To have and to hold

May 14 2021

Do your best to ensure it's death and not debt that does you part by considering how you can have your big day without breaking the bank. Reading time 3 minutes.

As a money coach and financial educator, how to manage the cost of a wedding is something I occasionally get asked about. With 80% of adults in Ireland expected to be vaccinated by the end of June, the prospect of an easing of restrictions on wedding guest numbers will soon become a reality.

With that in mind, the celebration of my own 10th wedding anniversary today and having recently watched the final ever episode of Schitt’s Creek (amazing by the way 😍), I thought it was a good time to set out some food for thought on this very personal matter.

First and foremost, as with any big expense, it is a good idea to budget how much you are willing to spend and to save as much as possible towards the cost. This is likely to involve open communication, compromise and working together with your partner to make it all happen as smoothly as possible - a good exercise for what will be required of you in marriage.

Starting out your married life saddled with unwanted personal debt because one of you decided to go overboard on the big day will soon take the gloss off that over-the-top wedding cake. Even if it did come complete with over 900 floral accents - a fruit cake is a fruit cake at the end of the day!

I’m not saying that you don’t deserve the wedding of your dreams but putting yourself in debt that you’ll find difficult to repay or having to postpone a dream of owning your own home for the sake of the material aspects of one day, may not be worth it, particularly, if it’s only one of you that’s ‘wedded’ to those aspects.

It can be easy to get carried away and forget about what’s really important. That is you and your partner declaring your love and making a formal commitment to each other in front of your nearest and dearest.

You don’t need an outrageously priced dress or the most expensive rings to do that and even if you have those things, they’re not what create a fun and memorable day for you, your family or your friends.

And that brings us to the question of guests, which is more financially savvy - a big wedding or a small wedding? As a management accountant (and a true romantic 💏), I have to say that it all depends on the breakdown of your fixed and variable costs.

If you’re not from a management accounting background, your fixed costs are those that tend not to increase the more guests you have - things like the rings, the flowers, the celebrant, the photographer, the videographer, the dresses, the suits, hair and make-up and the cake (floral accented or not).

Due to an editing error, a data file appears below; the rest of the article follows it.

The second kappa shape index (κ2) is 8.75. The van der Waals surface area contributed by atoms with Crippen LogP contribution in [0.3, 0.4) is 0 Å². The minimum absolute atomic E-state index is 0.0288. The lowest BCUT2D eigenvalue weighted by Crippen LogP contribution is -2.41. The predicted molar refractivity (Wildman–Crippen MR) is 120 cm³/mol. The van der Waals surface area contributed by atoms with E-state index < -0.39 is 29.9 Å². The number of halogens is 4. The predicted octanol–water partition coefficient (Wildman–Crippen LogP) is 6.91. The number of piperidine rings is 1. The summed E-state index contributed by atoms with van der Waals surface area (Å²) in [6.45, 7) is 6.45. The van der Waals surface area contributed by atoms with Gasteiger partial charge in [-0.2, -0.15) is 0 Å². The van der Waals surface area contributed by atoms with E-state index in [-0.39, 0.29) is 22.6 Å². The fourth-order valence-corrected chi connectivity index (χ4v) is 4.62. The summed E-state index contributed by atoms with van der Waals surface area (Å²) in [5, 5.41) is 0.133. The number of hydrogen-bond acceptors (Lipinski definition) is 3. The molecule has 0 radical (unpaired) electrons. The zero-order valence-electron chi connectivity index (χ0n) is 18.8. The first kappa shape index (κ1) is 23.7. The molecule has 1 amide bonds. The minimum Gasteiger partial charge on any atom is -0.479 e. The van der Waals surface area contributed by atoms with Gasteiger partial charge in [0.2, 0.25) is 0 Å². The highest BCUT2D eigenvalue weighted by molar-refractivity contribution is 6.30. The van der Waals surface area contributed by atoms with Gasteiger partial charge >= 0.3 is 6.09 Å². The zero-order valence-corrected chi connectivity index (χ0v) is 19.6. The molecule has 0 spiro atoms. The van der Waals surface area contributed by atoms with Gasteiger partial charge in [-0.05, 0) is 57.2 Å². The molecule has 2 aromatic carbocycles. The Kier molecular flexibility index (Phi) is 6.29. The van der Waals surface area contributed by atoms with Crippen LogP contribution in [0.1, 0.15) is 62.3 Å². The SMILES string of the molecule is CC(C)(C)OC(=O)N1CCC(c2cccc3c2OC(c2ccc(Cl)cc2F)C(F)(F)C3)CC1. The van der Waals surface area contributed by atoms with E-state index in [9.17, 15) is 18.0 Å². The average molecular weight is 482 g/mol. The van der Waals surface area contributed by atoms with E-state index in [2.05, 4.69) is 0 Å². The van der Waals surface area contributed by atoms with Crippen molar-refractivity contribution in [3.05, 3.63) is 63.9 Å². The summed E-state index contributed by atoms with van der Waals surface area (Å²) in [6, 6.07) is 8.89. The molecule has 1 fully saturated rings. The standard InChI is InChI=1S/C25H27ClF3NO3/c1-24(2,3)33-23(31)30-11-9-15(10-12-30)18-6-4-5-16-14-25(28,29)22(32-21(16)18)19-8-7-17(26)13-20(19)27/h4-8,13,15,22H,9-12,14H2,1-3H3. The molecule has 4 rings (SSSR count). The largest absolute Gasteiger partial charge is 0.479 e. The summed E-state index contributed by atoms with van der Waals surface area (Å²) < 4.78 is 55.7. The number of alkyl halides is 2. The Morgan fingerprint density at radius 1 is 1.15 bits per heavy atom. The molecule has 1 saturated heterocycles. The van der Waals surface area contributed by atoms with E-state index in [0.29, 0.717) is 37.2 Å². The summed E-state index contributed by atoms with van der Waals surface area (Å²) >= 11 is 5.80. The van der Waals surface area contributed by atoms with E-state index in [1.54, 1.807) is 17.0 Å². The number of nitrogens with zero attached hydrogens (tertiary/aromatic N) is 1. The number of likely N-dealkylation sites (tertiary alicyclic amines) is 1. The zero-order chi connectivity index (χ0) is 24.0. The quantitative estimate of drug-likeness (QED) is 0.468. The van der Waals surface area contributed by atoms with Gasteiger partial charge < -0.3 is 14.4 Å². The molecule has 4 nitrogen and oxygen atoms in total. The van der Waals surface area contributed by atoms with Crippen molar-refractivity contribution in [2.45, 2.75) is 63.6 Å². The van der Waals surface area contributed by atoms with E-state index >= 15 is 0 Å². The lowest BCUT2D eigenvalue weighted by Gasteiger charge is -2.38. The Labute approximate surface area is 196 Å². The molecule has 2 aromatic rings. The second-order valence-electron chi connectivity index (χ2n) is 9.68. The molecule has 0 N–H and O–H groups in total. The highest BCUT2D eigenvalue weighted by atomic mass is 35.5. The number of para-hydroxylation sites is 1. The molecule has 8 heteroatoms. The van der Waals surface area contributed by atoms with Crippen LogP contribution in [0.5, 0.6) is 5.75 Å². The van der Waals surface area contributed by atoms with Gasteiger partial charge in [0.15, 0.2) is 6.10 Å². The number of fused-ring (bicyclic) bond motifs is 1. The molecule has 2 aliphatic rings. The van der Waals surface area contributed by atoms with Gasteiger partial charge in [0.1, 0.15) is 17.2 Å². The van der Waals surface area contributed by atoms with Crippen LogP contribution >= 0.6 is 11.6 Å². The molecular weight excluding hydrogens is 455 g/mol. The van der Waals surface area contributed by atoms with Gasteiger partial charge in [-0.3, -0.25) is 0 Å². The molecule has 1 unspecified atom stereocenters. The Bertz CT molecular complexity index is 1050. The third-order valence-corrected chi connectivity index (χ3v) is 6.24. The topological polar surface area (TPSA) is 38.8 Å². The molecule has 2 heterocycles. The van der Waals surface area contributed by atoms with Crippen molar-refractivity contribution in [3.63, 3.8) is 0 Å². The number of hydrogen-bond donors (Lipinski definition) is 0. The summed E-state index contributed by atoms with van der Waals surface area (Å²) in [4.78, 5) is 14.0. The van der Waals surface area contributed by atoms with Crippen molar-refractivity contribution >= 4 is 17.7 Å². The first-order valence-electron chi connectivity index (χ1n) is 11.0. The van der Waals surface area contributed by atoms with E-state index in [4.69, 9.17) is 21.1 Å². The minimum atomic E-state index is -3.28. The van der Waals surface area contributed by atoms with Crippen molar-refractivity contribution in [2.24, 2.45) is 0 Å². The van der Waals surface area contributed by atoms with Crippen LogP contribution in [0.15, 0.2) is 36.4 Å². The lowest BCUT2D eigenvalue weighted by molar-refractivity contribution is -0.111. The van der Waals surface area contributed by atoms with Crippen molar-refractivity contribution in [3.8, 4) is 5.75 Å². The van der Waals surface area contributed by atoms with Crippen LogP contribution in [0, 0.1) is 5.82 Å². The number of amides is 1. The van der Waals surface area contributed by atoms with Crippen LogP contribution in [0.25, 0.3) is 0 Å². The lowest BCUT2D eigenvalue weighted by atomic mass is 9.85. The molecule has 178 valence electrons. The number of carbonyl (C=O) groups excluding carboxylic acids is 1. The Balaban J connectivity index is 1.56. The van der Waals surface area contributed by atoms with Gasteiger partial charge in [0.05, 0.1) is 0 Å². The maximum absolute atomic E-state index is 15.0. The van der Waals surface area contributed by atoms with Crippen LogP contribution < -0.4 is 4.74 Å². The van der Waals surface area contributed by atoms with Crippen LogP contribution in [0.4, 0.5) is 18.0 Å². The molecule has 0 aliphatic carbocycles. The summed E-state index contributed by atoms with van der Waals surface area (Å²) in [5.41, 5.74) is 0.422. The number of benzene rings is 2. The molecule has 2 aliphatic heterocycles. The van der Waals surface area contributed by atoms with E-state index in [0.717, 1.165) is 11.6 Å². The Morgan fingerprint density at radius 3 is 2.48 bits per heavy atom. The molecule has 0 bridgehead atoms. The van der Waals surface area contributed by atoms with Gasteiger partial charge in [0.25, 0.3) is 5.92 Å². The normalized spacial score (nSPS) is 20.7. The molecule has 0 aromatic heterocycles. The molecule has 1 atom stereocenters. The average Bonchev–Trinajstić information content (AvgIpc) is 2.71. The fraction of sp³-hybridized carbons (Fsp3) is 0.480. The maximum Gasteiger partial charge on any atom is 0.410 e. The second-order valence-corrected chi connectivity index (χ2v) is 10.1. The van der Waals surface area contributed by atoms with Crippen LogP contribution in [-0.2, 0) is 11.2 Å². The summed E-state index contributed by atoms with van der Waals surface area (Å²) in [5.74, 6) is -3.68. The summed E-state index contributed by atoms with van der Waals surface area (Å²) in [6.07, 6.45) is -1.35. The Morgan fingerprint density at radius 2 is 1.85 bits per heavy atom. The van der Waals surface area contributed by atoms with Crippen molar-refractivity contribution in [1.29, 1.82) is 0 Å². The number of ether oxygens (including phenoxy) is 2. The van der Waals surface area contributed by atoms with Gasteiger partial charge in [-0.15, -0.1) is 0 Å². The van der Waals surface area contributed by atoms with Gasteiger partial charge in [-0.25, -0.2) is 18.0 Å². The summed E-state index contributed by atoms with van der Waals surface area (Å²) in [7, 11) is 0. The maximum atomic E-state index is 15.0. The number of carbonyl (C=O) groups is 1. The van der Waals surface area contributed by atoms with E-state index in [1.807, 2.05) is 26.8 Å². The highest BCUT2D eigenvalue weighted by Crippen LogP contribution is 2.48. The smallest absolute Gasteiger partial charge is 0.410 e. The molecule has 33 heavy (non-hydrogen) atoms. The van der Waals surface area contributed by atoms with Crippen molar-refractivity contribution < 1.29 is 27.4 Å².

Your variable costs are the per head costs - things like the food, the drinks, stationery, seat covers and favours. If you don’t know anything about those last two items - best to keep it that way - nobody will miss them or be any the wiser.

If a small wedding influences your fixed costs downwards, then it may be sensible to proceed now before the covid restrictions are lifted 😉 In general, however, particularly if you want the bells and whistles, these costs are likely to be the same whether you are having 50 people or 200 people at your wedding.

So that leaves your variable costs and not to be too mercenary about it but the monetary value of gifts you are likely to receive. When you consider the ‘contribution’ to your fixed costs that each guest is likely to make, the economics of a small wedding may not stack up.

In fact, a fellow management accountant Victor Sheahan, having applied costing theory to his own wedding, concluded that 193 was the optimum number of guests. The article where he describes this budgeting exercise appeared in FM Magazine in 2006 and is one that I never forgot. Five years later, the fact that there were 173 guests at my wedding and 20 declines is purely coincidental I assure you 😉

In all seriousness, your big day is unique to you and your partner so it is entirely up to you what it looks like, how much you spend and how you fund it. My only intention is that my words have given you some food for thought on how to make it special without breaking the bank.

A final word of advice is that on the day, you can be sure that not everything will go according to your best laid plans so it’s best if you can just roll with it - another good life lesson 💡

And if you’re wondering how much I paid for my wedding dress, I am very proud to say that I purchased it in Barnardos at a very reasonable price and it subsequently went back to the cycle.

All the men’s suits were rented so I think we did our bit for the circular economy. Well, maybe not with my Jimmy Choos but hey, we all have our weaknesses. It is once in a lifetime after all and yes, I still have them!

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